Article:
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ealthy Computing Tips
 

Healthy Computing: Too High or Too Low

© Erik Peper PhD

The following is one in an ongoing series of columns entitled Healthy Computing Tips by Erik Peper PhD. View all columns in series
A good chair at the appropriate height provides a solid foundation from which to work. If our chair is too high we tend to perch, which limits our reach and increases pressure on our thighs. It also reduces movement and circulation in our legs. If the chair is too low, our hip angle becomes narrower and we distribute our weight on a much smaller area of our sit bones. Explore your chair height and feel the consequence when it is TOO HIGH OR TOO LOW.

HOW TO EXPLORE IF YOUR CHAIR IS TOO HIGH OR TOO LOW:*

Sit comfortably on your chair and use the height lever (usually the center or only lever on the right side beneath the chair). Raise the chair so that your feet are hanging down without being able to support the weight of the legs on the floor. After sitting for a moment do the following:

  • Observe the sensations in your thighs. You may notice there is more pressure, which would reduce blood and lymph circulation.
  • Bring your hand up to your shoulder height and reach out forward and to the side as far as you can. Observe how far you can reach. Notice that you may feel unstable as if you are going to fall, which may limit your range of movement.
  • Bend your feet back and place them on the wheel supports. Again, reach forward and to the side. Observe whether you feel more stable although you still cannot reach very far.

Lower the chair too low so that your hips are at the same or slightly lower level than your knees with the angle of your hips less than 90 degrees.

  • Observe the sensations in your thighs. You may notice there is no support for your legs and that all the weight is now carried on a small area by your sit bones. Also, your lower back tends to round.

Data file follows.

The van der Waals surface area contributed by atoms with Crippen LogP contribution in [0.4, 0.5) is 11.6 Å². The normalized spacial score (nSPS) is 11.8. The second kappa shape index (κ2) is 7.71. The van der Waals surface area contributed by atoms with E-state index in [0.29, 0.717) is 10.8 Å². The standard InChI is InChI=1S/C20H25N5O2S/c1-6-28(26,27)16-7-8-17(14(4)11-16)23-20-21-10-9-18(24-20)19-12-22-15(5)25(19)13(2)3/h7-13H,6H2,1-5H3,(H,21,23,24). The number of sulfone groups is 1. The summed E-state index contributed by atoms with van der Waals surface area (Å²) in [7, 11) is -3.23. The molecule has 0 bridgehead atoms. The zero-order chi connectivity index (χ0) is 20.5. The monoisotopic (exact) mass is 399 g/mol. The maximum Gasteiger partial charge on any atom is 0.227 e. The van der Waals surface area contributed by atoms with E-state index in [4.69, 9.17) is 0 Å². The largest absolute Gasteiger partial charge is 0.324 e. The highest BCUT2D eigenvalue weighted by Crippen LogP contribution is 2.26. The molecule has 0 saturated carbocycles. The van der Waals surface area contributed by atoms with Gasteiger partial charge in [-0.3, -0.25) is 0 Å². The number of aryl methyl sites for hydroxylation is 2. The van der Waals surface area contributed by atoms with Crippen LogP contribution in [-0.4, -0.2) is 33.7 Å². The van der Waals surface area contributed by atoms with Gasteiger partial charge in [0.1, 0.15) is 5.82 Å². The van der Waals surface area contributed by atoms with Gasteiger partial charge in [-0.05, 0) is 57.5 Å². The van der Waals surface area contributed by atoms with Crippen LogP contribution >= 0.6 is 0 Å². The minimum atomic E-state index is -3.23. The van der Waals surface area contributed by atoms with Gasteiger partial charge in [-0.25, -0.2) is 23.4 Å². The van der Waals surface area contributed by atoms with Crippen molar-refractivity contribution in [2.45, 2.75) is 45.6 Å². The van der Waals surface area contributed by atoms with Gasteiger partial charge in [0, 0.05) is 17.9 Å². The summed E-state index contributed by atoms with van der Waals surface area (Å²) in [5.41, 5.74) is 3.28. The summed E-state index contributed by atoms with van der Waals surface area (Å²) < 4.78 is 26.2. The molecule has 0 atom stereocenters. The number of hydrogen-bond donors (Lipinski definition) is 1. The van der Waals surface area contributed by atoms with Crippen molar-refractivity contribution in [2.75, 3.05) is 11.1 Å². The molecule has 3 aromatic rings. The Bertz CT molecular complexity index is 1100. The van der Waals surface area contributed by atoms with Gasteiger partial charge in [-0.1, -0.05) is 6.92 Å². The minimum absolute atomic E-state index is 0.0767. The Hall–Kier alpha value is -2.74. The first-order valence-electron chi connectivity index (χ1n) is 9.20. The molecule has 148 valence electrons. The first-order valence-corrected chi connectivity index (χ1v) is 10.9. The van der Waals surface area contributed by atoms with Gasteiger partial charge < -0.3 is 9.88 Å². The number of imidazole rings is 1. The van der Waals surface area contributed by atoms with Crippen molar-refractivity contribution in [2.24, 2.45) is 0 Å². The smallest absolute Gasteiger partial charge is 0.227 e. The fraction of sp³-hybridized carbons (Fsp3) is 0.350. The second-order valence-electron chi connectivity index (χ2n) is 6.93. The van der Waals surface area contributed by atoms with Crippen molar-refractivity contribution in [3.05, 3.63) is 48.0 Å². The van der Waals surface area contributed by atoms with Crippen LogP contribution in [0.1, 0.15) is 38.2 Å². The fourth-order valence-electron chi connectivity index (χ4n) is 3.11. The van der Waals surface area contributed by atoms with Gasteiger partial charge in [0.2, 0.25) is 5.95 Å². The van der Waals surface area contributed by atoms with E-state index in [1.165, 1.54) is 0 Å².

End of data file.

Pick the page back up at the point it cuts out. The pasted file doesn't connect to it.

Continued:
• Bring your hand up to your shoulder height and reach out forward and to the side as far as you can. Observe how far you can reach.

Raise the chair so that your feet rest comfortably on the floor while supporting some of the weight of your legs. The angle of your hips should be about 90 degrees and the angle of your knees about 110 degrees.

  • Observe the sensations in your thighs. You may notice there is less pressure, which allows blood and lymph circulation, and that your legs have more movement.
  • Bring your hand up to your shoulder height and reach out forward and to the side as far as you can go. Observe how far you can reach. Generally, you can reach significantly further than when the chair is too high or too low because your feet supply support base.

Keep adjusting the height of the chair until you find the most comfortable height.

Remember, after the height of the chair is adjusted, adjust the height of the keyboard so that you can type with your lower arms parallel to the floor and the top of monitor at the height of your eyebrows.

If the keyboard height is not adjustable and you must raise your chair, use footstools to support your feet. Be sure that they are wide enough so that your legs can move.

*Adapted from a presentation by Ray Grott.

Copyright 2003 Erik Peper, Ph.D. and Katherine Hughes Gibney
Permission to copy and distribute Healthy Computing Email Tips for personal use is granted. Distribution or copying of Healthy Computing Email Tips for commercial purposes is prohibited without prior written consent of the copyright holders

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About The Author
Erik Peper, Ph.D. is an international authority on biofeedback and self-regulation. He is Professor and Co-Director of the Institute for Holistic Healing Studies, Department of Health Education, at San Francisco State University. He is President of the Biofeedback Foundation of Europe (2005) and past President of the Association for Applied Psychophysiology and Biofeedback.......more
 
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